Rather than flinch, he had the impulse to pull her closer. Once in the ballroom and in his arms, Edith danced as gracefully as the wave of the sea. And she was quiet. The dance kept separating them and bringing them back together; they had progressed to the far end of the set before it dawned on Gowan that they had yet to exchange a word. He couldn’t remember the last person who’d been so silent in his presence, yet she seemed to feel no need—nor inclination—to speak to him. Still, it was the most comfortable silence of his life. He was aware of a feeling of profound surprise. They turned and began to proceed up the room again. He tried to think of something to say, but nothing came to mind. He had mastered the art of polite conversation; a whole drawing room full of people unsettled by his ducal presence could be put at ease with a few well-chosen words.
But in his experience, young ladies did not need prompting. Generally, they smiled feverishly, their eyes sending sparkling messages while inanities tumbled from their lips. Gowan was no fool. He recognized that life had just presented him with a fait accompli. Everything about Edith was exquisite: her easy silence; her serenity; her enchanting face; the way she danced, as if her toes scarcely touched the ground. She would make a perfect Duchess of Kinross. Already he could envision the portraits he would commission: one of the duchess alone, and, later, another of the four of them—or five; he would leave the number of children to her—to hang over the mantelpiece in the great drawing room. The dance ended, and the strains of a waltz began. Lady Edith curtsied before him. “Will you dance with me again?” His voice tumbled out absent its usual measured tones.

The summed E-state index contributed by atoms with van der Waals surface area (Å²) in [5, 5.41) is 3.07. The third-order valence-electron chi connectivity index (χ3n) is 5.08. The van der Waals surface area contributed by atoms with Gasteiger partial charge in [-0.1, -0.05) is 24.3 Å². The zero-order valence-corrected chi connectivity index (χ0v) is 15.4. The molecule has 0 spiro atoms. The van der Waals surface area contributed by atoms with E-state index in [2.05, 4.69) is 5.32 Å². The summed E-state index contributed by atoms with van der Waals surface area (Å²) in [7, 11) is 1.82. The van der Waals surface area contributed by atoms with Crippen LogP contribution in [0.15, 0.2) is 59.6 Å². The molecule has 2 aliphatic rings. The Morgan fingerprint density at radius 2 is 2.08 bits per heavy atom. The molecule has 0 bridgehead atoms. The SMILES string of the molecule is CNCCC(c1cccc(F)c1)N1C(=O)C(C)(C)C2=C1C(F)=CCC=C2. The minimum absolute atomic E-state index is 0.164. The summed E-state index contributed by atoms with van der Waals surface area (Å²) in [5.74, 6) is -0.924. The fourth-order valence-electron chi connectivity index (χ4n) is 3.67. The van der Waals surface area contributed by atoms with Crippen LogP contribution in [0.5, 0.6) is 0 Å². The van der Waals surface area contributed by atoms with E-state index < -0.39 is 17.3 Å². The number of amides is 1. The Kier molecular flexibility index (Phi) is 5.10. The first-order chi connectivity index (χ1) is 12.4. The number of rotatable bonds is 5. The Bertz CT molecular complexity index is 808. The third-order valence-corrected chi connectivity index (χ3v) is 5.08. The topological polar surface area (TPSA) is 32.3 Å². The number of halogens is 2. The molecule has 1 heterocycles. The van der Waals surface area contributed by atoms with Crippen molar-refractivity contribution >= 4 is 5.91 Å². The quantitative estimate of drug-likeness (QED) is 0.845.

She looked up at him and spoke for the first time since they’d begun dancing. “I’m afraid that this dance is promised to Lord Beckwith—” “No,” he stated, though he’d never done such an impolite thing in this life. “No?” Her eyes widened slightly. “Waltz with me.” He held out his hand. She paused very briefly, and then once again put her hand into his. Carefully, as if he were taming a bird, he placed his other hand on her waist. Who would have thought that all the romantic tripe about being burned by a lover’s touch was true? As they danced, Gowan was vaguely aware that the entire assembly was watching them. The Duke of Kinross was dancing twice in a row with Gilchrist’s daughter. The news would be all over London by morning.